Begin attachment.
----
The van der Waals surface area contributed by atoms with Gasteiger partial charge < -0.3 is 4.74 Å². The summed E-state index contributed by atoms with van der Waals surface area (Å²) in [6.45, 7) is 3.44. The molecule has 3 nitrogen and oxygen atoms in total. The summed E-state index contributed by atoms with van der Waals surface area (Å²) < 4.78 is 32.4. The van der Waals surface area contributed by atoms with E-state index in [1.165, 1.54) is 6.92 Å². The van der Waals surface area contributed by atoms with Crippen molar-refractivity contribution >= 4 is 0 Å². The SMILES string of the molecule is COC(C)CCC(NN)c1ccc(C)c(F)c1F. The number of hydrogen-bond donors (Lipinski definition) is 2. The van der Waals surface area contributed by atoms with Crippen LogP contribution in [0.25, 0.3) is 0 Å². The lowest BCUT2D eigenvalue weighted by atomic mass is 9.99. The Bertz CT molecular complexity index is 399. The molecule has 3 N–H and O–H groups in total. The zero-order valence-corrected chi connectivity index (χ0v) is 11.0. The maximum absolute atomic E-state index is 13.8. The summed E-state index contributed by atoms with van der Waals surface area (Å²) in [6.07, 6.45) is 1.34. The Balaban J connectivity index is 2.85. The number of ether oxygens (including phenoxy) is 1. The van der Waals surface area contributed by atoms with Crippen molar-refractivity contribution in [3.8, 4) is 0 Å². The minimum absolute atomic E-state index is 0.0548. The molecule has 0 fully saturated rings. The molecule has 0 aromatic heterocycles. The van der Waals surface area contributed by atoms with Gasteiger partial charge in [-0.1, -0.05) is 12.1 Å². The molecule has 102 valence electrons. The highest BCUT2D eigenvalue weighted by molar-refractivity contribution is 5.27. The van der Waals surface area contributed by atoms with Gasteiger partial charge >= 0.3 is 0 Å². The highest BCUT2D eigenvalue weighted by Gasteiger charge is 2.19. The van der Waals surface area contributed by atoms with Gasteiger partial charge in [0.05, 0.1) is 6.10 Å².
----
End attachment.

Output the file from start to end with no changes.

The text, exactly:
The van der Waals surface area contributed by atoms with Gasteiger partial charge < -0.3 is 4.74 Å². The summed E-state index contributed by atoms with van der Waals surface area (Å²) in [6.45, 7) is 3.44. The molecule has 3 nitrogen and oxygen atoms in total. The summed E-state index contributed by atoms with van der Waals surface area (Å²) < 4.78 is 32.4. The van der Waals surface area contributed by atoms with E-state index in [1.165, 1.54) is 6.92 Å². The van der Waals surface area contributed by atoms with Crippen molar-refractivity contribution >= 4 is 0 Å². The SMILES string of the molecule is COC(C)CCC(NN)c1ccc(C)c(F)c1F. The number of hydrogen-bond donors (Lipinski definition) is 2. The van der Waals surface area contributed by atoms with Crippen LogP contribution in [0.25, 0.3) is 0 Å². The lowest BCUT2D eigenvalue weighted by atomic mass is 9.99. The Bertz CT molecular complexity index is 399. The molecule has 3 N–H and O–H groups in total. The zero-order valence-corrected chi connectivity index (χ0v) is 11.0. The maximum absolute atomic E-state index is 13.8. The summed E-state index contributed by atoms with van der Waals surface area (Å²) in [6.07, 6.45) is 1.34. The Balaban J connectivity index is 2.85. The number of ether oxygens (including phenoxy) is 1. The van der Waals surface area contributed by atoms with Crippen molar-refractivity contribution in [3.8, 4) is 0 Å². The minimum absolute atomic E-state index is 0.0548. The molecule has 0 fully saturated rings. The molecule has 0 aromatic heterocycles. The van der Waals surface area contributed by atoms with Gasteiger partial charge in [-0.1, -0.05) is 12.1 Å². The molecule has 102 valence electrons. The highest BCUT2D eigenvalue weighted by molar-refractivity contribution is 5.27. The van der Waals surface area contributed by atoms with Gasteiger partial charge >= 0.3 is 0 Å². The highest BCUT2D eigenvalue weighted by Gasteiger charge is 2.19. The van der Waals surface area contributed by atoms with Gasteiger partial charge in [0.05, 0.1) is 6.10 Å².